Meet Grace Mzee, the Manager of Salama Riders. The word ‘Salama’ is Swahili for ‘fine’. This is a business in the transport industry owned by a Marketplace minister and TOT (Trainer of Trainers) of the Discipling Marketplace Leaders ministry. Grace is one of those who were in the very first class of BAM and in fact taught both of the current Co-Directors for DML Kenya (Rev. Elly Kisala and Caroline Sudi), as we were in the second class. She is also a Medical Engineer at the Kitale Referral Hospital right here in Kitale town. She is also a Pastor’s wife serving in their ministry.  Talk of a busy marketplace minister!
In more rural areas of Kenya, many people get around by “boda-boda,” which are motorcycle taxis.  The customer demand for this form of public transportation has been significantly increasing over the last number of yearsSalama Riders was started in January 2016 with a capital of $1200.00 USD and begun with one new motor bike. Through a well-structured management, Grace was able to purchase two more second-hand motorbikes in quick succession, and a fourth one through a DML, loan growing her fleet to 4 motorbikes in less than two years. Her husband doubles up as the Supervisor of Salama Riders; and runs the day-to-day of the business including recruitment, repairs and servicing. She has employed four experienced riders and a mechanic who ensure that the bikes are in tip-top condition. Her husband is also Pastor to their local church.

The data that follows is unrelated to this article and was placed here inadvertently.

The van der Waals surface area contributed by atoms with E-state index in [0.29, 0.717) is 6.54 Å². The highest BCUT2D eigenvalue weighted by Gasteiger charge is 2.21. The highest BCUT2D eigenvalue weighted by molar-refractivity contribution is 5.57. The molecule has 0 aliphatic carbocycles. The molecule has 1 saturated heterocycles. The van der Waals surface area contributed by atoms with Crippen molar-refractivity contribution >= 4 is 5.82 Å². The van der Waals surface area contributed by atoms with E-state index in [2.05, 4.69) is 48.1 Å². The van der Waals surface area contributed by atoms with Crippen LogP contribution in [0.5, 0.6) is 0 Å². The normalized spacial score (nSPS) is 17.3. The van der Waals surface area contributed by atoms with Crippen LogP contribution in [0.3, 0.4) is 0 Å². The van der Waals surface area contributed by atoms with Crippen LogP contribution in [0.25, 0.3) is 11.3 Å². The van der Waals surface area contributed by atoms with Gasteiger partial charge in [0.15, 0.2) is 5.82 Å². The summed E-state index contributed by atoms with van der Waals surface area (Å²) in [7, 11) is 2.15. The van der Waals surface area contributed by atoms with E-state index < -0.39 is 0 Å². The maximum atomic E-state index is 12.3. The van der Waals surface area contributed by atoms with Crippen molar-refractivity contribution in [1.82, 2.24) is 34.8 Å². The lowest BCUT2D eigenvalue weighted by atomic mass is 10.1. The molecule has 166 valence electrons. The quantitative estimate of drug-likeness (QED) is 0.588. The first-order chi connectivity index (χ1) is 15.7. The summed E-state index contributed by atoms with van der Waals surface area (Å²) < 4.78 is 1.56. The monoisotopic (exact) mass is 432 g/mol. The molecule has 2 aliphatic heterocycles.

Each motorbike earns her $3.50/day, six days a week giving her about $330.00 USD net profit per month. Through the business training offered by DML, Grace is able to manage the processes from recruitment of drivers, communication, record-keeping to salaries; and according to Grace, this is the reason for her success. “DML has been of great help to me and my business,” she stated during our conversation. 

Salama Riders business hopes to grow into motor vehicle public transport business and the purchase of a car –the probox model is in their plan. These are commonly used for public transport commuting between Kitale town and the outskirts which is their target area. They also plan to expand their church building with resources from the business – a need necessitated by their growing congregation. They also have a social bottom line which is to support needy children. These are found within their locality and what better way than to reach out to such as they are the hope for tomorrow’s church.